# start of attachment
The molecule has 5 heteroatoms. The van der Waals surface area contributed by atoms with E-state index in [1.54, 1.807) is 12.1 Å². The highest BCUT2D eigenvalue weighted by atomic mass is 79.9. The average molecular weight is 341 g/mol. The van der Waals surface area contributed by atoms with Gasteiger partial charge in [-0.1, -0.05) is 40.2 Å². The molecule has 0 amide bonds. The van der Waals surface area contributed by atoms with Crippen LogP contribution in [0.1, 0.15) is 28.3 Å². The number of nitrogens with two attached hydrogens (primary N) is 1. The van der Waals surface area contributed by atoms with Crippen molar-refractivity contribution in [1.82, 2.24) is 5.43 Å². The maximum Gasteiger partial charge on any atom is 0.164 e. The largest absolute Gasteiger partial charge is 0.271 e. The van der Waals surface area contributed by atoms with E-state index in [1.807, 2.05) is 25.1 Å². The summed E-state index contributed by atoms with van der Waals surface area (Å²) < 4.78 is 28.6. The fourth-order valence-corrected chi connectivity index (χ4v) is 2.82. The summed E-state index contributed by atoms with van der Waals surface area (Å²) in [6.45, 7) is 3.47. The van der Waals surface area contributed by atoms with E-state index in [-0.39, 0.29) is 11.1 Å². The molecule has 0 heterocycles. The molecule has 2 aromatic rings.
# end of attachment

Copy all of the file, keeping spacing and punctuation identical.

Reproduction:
The molecule has 5 heteroatoms. The van der Waals surface area contributed by atoms with E-state index in [1.54, 1.807) is 12.1 Å². The highest BCUT2D eigenvalue weighted by atomic mass is 79.9. The average molecular weight is 341 g/mol. The van der Waals surface area contributed by atoms with Gasteiger partial charge in [-0.1, -0.05) is 40.2 Å². The molecule has 0 amide bonds. The van der Waals surface area contributed by atoms with Crippen LogP contribution in [0.1, 0.15) is 28.3 Å². The number of nitrogens with two attached hydrogens (primary N) is 1. The van der Waals surface area contributed by atoms with Crippen molar-refractivity contribution in [1.82, 2.24) is 5.43 Å². The maximum Gasteiger partial charge on any atom is 0.164 e. The largest absolute Gasteiger partial charge is 0.271 e. The van der Waals surface area contributed by atoms with E-state index in [1.807, 2.05) is 25.1 Å². The summed E-state index contributed by atoms with van der Waals surface area (Å²) < 4.78 is 28.6. The fourth-order valence-corrected chi connectivity index (χ4v) is 2.82. The summed E-state index contributed by atoms with van der Waals surface area (Å²) in [6.45, 7) is 3.47. The van der Waals surface area contributed by atoms with E-state index in [-0.39, 0.29) is 11.1 Å². The molecule has 0 heterocycles. The molecule has 2 aromatic rings.